Applause for the Film – or for the Man in the Film
Better This World, from directors Katie Galloway and Kelly Duane de la Vega, unexpectedly dovetails with this pair of environmental flicks—with a portrait of two young liberals from Midland Texas (birthplace of Bush) as they too try to make sense of America, war, injustice—and to take action against it. The film is fascinating, not least because the two key subjects are themselves sensitive, thoughtful, and compelling individuals—not your stereotype of disaffected youth.
They are joined by a third character, a slightly older, though not wiser, activist who guides them on their journey from anger to action. It’s difficult to say too much about the film without hinting at the mind-bending twists and turns that it takes. The filmmakers pace and structure the film brilliantly, so the sensational twist comes at the right moment, leaving plenty of time to unravel the rest of the story. It provides a trenchant view into questions of democracy, power, the criminal justice system, and when and how regular folks can assert their voice against Big Forces—be they Big Coal, Big Wind, or Big Windbags such as McCain and Palin at the RNC in Minneapolis, where much of Better This World unfolds. Better This World is a must-see.
Better This World
Another “legal” doc, Grover Babcock and Blue Hadaigh’s Scenes of a Crime, won this year’s Grand Jury prize– and was quite the buzz. The film’s poster sure is snazzy; if only the same could be said for the film.
Built around police footage of a ten-hour interrogation of a father in Troy, New York suspected of shaking his four-month son to death, the film sprinkles in interviews of defense lawyers, the detectives, and various experts. The interrogation footage unfolds as plodding, painful, and mind-numbingly repetitive. But so, too, the film! Experts articulate the obvious: detectives use psychological pressure, lies, and other tricks to get what they want. Goofball shots of journal covers and resumes establish credentials. And thin context or backstory on the criminal suspect, or the detectives, means we just don’t care that much.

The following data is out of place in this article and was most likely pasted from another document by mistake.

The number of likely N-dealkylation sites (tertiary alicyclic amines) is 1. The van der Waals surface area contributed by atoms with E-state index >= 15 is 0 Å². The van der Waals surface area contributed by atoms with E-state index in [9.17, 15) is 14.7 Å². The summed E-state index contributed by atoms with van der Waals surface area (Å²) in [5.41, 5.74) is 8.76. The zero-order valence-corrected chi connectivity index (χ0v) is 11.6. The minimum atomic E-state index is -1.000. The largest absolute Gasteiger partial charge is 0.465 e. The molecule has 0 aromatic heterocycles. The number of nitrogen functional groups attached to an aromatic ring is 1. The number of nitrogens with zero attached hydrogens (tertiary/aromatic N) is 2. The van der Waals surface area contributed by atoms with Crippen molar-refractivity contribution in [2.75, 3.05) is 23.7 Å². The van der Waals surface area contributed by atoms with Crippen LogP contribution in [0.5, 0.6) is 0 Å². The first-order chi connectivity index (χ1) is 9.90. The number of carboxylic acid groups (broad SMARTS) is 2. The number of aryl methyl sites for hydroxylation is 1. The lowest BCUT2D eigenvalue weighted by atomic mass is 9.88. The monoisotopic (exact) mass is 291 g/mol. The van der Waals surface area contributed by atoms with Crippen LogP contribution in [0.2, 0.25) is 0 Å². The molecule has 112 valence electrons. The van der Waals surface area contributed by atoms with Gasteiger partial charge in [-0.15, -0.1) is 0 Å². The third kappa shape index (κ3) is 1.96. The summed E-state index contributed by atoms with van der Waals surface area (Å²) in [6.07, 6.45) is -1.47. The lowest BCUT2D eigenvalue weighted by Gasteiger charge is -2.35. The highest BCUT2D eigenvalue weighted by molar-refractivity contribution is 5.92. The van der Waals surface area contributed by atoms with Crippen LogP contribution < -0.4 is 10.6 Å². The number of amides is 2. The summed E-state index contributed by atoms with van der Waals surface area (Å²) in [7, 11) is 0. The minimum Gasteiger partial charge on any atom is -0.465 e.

We had a glimmer of sympathy for the detectives, who had been told, incorrectly it turned out, that the child’s skull was fractured, and thus the charge of child abuse was incontrovertible. (The medical story, and the presumption of abuse, offers glimmers of more compelling, interesting tale that gets short shrift.)
Scenes of a Crime
Better This World said more, and said it better, about criminal (in)justice (plus a whole range of other thorny, compelling issues). It’s a puzzle to us, indeed ,why Scenes of a Crime won over Better This World, though to be fair, no one we met agreed with us, and the filmmaker among us learned later that her sales agent wasted no time in becoming the proud representative of this criminally uninteresting film. When she asked him why he liked it so much and she didn’t, he replied, “Because there’s something wrong with you.” But then he added that he had not seen hidden camera interrogation footage used in a documentary that way before. You decide.